My descent into HOA hell in North Carolina


North Carolina has well over 63,000 Homeowners Associations, and almost everyone who has lived being regulated by one probably has a story to tell. Many of the stories are not nice ones. Living in an HOA community gives you access to amenities that most families cannot afford on their own. Those amenities come at a price.

Those buying real estate in North Carolina are forewarned of HOAs’ existence by a section in the N.C. Residential Property and Owners Association Disclosure Form. As someone who spent a few years in real estate, I can tell you most buyers ignore it, and some do not even bother to read the covenants. They seem to think, “How bad could it be?” Many would be surprised that not only can it be awful, it can also be expensive.

After eight quiet years living in our HOA, I was elected to the board. My first two years on the board were uneventful, but the third was pretty well a descent into HOA hell.

Just as our second year was ending, our developer – who was also our property manager – told us it was going to drop us. We scrambled and took over running the HOA ourselves. In doing so, we learned just how poorly it had been run. We also got a very good look at how bad it can get when HOAs have to come to grips with problems that were hidden or ignored.

Our first hurdle was sending out bills for annual dues. With the help of an accountant, we accomplished that, but we learned that the bills had been done improperly for the first 10 years. We hired a lawyer to help us navigate the problem. Even so, we spent the rest of the year caught between two sets of homeowners, one threatening to sue us if we enforced the covenants and the other threatening to sue us if we did not enforce every single covenant.

As the going got tough, board members kept resigning, and we hired a management company to help. We found it talked a good game but delivered almost no real help. Six months later, the company resigned when we asked it to do what it had promised to do when we signed the contract.

We had many other surprises along the way, like finding out that we had no insurance on our roads or gates. I called the insurance agent to ask how to handle private docks built into our common-area pond. She said, “You have a pond?” Of course we have no insurance on the pond.

As the annual meeting approached, the developers who still owned about 20 lots decided to use their proxies to push through what they called “a more flexible board.” This happened even though all the current board members had declined to run for re-election. It seems the developers needed a relative on the board to make certain the board took care of issues in a way favorable to the developers. Since the new board has taken office, we know almost nothing about what is happening. The HOA seems to have fallen into a black hole.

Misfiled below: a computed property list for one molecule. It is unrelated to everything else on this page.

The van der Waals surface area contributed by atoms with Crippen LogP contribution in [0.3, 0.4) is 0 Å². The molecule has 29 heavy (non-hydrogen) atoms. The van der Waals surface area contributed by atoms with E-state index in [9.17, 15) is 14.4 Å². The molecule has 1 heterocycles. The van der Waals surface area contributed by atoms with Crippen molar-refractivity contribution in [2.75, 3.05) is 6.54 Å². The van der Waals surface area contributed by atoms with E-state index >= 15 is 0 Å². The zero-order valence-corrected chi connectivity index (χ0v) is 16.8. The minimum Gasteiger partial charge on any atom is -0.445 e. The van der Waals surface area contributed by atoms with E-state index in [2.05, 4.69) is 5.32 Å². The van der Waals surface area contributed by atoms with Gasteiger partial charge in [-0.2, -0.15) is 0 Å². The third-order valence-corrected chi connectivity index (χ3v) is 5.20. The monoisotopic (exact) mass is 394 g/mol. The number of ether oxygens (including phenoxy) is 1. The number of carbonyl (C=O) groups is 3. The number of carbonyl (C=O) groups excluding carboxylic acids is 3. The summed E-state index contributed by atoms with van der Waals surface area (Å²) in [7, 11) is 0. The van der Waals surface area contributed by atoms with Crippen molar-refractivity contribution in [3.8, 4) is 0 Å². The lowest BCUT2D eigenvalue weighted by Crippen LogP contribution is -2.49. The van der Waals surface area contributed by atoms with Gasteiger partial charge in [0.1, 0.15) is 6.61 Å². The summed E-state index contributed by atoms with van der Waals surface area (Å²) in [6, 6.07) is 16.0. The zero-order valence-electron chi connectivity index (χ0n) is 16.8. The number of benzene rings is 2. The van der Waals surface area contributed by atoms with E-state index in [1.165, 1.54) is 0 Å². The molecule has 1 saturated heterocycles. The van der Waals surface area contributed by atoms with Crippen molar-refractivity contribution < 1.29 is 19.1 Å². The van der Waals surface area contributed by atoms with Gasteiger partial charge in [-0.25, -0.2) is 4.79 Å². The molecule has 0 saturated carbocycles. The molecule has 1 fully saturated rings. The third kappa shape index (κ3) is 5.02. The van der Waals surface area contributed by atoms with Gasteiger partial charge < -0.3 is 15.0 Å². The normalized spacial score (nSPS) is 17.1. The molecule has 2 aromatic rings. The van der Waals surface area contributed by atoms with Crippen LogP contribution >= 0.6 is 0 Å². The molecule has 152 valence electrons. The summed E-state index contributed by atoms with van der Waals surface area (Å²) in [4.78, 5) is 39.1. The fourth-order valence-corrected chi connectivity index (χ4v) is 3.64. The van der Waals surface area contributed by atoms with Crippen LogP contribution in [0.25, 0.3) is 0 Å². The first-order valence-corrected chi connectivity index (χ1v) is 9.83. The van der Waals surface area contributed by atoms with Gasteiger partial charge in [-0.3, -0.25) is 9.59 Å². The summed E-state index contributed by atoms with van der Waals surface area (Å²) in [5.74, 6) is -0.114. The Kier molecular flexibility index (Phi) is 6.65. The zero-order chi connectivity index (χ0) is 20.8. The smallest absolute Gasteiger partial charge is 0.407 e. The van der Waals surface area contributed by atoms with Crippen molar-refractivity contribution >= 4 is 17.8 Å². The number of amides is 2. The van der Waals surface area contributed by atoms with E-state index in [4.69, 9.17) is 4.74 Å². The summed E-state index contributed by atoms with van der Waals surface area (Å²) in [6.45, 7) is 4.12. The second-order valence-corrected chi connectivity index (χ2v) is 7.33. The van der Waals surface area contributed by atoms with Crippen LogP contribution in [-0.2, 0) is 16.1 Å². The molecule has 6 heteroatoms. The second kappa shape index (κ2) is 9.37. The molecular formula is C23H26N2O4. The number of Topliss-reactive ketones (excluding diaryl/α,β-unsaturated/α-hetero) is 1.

North Carolina needs an HOA Commission similar to the NC Real Estate Commission. One of the biggest problems with volunteer HOA boards is finding someone who can answer difficult questions. Often lawyers, developers and management companies are so intertwined in small communities that getting good independent advice is not easy.

We need someone to make a quick ruling on situations and provide good information. It is hard to get lawyers involved with HOA issues, which most view as a family feud. Even if you do get a lawyer and win a case, you still have to enforce the judgment. The HOA Commission could provide online training courses for board members. It could also license HOA management companies and pull their licenses if they violate their fiduciary responsibilities. Developers would also have to be licensed to create HOAs.

We also need:

▪ A state-supported way for HOAs to report delinquent dues to credit-reporting companies. Giving people a negative mark on their credit reports would work far better than the current system of liens and foreclosures.

▪  I

ndependent governance of HOAs. Many subdivisions have unbuildable or undesirable lots. In some situations, subdivisions can be stuck with a developer/management company that has enough votes to control the subdivision for a long time. After five years, a developer should not be able to cast more than 10 percent of the votes in board elections. An independent board is the best guarantee of a well-run HOA.

It is clear HOAs are not going away. We need to make them functional so they can get their important jobs done with less pain, or the problem is going to get much worse.

David Sobotta is vice president of marketing for WideOpen Networks. He lives near Swansboro.